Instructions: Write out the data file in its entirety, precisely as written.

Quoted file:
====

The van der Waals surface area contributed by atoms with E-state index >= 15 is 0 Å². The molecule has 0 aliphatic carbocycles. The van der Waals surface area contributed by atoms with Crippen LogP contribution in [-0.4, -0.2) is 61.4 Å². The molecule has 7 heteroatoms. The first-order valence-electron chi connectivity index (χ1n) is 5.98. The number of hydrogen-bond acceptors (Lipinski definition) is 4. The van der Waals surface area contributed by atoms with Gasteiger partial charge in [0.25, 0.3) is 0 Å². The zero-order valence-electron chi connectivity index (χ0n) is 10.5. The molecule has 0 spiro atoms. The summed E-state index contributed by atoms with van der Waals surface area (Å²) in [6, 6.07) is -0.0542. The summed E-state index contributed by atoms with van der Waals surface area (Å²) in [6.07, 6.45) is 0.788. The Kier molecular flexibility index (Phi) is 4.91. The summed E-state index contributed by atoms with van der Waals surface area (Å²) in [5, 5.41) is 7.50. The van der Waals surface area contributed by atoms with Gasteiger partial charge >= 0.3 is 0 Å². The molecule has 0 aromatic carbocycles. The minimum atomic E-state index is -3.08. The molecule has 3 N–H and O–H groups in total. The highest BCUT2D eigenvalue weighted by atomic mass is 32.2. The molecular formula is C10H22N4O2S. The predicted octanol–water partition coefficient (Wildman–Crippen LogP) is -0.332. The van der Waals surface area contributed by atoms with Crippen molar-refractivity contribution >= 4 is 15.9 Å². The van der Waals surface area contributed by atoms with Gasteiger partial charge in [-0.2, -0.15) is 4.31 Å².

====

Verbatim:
The van der Waals surface area contributed by atoms with E-state index >= 15 is 0 Å². The molecule has 0 aliphatic carbocycles. The van der Waals surface area contributed by atoms with Crippen LogP contribution in [-0.4, -0.2) is 61.4 Å². The molecule has 7 heteroatoms. The first-order valence-electron chi connectivity index (χ1n) is 5.98. The number of hydrogen-bond acceptors (Lipinski definition) is 4. The van der Waals surface area contributed by atoms with Gasteiger partial charge in [0.25, 0.3) is 0 Å². The zero-order valence-electron chi connectivity index (χ0n) is 10.5. The molecule has 0 spiro atoms. The summed E-state index contributed by atoms with van der Waals surface area (Å²) in [6, 6.07) is -0.0542. The summed E-state index contributed by atoms with van der Waals surface area (Å²) in [6.07, 6.45) is 0.788. The Kier molecular flexibility index (Phi) is 4.91. The summed E-state index contributed by atoms with van der Waals surface area (Å²) in [5, 5.41) is 7.50. The van der Waals surface area contributed by atoms with Gasteiger partial charge >= 0.3 is 0 Å². The molecule has 0 aromatic carbocycles. The minimum atomic E-state index is -3.08. The molecule has 3 N–H and O–H groups in total. The highest BCUT2D eigenvalue weighted by atomic mass is 32.2. The molecular formula is C10H22N4O2S. The predicted octanol–water partition coefficient (Wildman–Crippen LogP) is -0.332. The van der Waals surface area contributed by atoms with Crippen molar-refractivity contribution >= 4 is 15.9 Å². The van der Waals surface area contributed by atoms with Gasteiger partial charge in [-0.2, -0.15) is 4.31 Å².